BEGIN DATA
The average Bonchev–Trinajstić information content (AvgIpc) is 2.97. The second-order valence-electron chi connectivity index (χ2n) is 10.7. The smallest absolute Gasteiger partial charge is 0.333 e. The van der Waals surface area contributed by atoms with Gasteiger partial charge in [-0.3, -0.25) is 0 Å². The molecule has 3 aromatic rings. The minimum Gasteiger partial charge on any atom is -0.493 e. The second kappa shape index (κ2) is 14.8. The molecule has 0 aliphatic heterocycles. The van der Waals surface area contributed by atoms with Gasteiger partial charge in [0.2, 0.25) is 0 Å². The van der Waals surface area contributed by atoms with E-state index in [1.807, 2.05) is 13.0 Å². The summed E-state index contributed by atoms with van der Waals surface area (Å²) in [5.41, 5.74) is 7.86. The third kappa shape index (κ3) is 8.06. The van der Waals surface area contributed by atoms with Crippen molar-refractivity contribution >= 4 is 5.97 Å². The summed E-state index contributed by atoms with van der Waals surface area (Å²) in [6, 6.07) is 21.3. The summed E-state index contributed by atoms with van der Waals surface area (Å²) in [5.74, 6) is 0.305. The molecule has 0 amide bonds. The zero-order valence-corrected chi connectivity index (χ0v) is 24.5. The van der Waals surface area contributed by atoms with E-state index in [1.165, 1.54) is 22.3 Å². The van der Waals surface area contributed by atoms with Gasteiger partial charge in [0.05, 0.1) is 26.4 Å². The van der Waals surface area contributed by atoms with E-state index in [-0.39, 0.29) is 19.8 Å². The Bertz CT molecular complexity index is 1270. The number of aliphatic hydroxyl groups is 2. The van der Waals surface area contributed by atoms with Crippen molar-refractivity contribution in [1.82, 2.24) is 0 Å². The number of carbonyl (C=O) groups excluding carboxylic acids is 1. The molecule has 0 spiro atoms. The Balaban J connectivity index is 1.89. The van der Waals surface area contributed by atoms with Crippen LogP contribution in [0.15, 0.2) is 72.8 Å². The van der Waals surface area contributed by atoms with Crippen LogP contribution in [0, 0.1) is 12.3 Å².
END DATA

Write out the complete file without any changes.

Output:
The average Bonchev–Trinajstić information content (AvgIpc) is 2.97. The second-order valence-electron chi connectivity index (χ2n) is 10.7. The smallest absolute Gasteiger partial charge is 0.333 e. The van der Waals surface area contributed by atoms with Gasteiger partial charge in [-0.3, -0.25) is 0 Å². The molecule has 3 aromatic rings. The minimum Gasteiger partial charge on any atom is -0.493 e. The second kappa shape index (κ2) is 14.8. The molecule has 0 aliphatic heterocycles. The van der Waals surface area contributed by atoms with Gasteiger partial charge in [0.2, 0.25) is 0 Å². The van der Waals surface area contributed by atoms with E-state index in [1.807, 2.05) is 13.0 Å². The summed E-state index contributed by atoms with van der Waals surface area (Å²) in [5.41, 5.74) is 7.86. The third kappa shape index (κ3) is 8.06. The van der Waals surface area contributed by atoms with Crippen molar-refractivity contribution >= 4 is 5.97 Å². The summed E-state index contributed by atoms with van der Waals surface area (Å²) in [6, 6.07) is 21.3. The summed E-state index contributed by atoms with van der Waals surface area (Å²) in [5.74, 6) is 0.305. The molecule has 0 amide bonds. The zero-order valence-corrected chi connectivity index (χ0v) is 24.5. The van der Waals surface area contributed by atoms with E-state index in [1.165, 1.54) is 22.3 Å². The van der Waals surface area contributed by atoms with Gasteiger partial charge in [0.05, 0.1) is 26.4 Å². The van der Waals surface area contributed by atoms with E-state index in [-0.39, 0.29) is 19.8 Å². The Bertz CT molecular complexity index is 1270. The number of aliphatic hydroxyl groups is 2. The van der Waals surface area contributed by atoms with Crippen molar-refractivity contribution in [1.82, 2.24) is 0 Å². The number of carbonyl (C=O) groups excluding carboxylic acids is 1. The molecule has 0 spiro atoms. The Balaban J connectivity index is 1.89. The van der Waals surface area contributed by atoms with Crippen LogP contribution in [0.15, 0.2) is 72.8 Å². The van der Waals surface area contributed by atoms with Crippen LogP contribution in [0, 0.1) is 12.3 Å².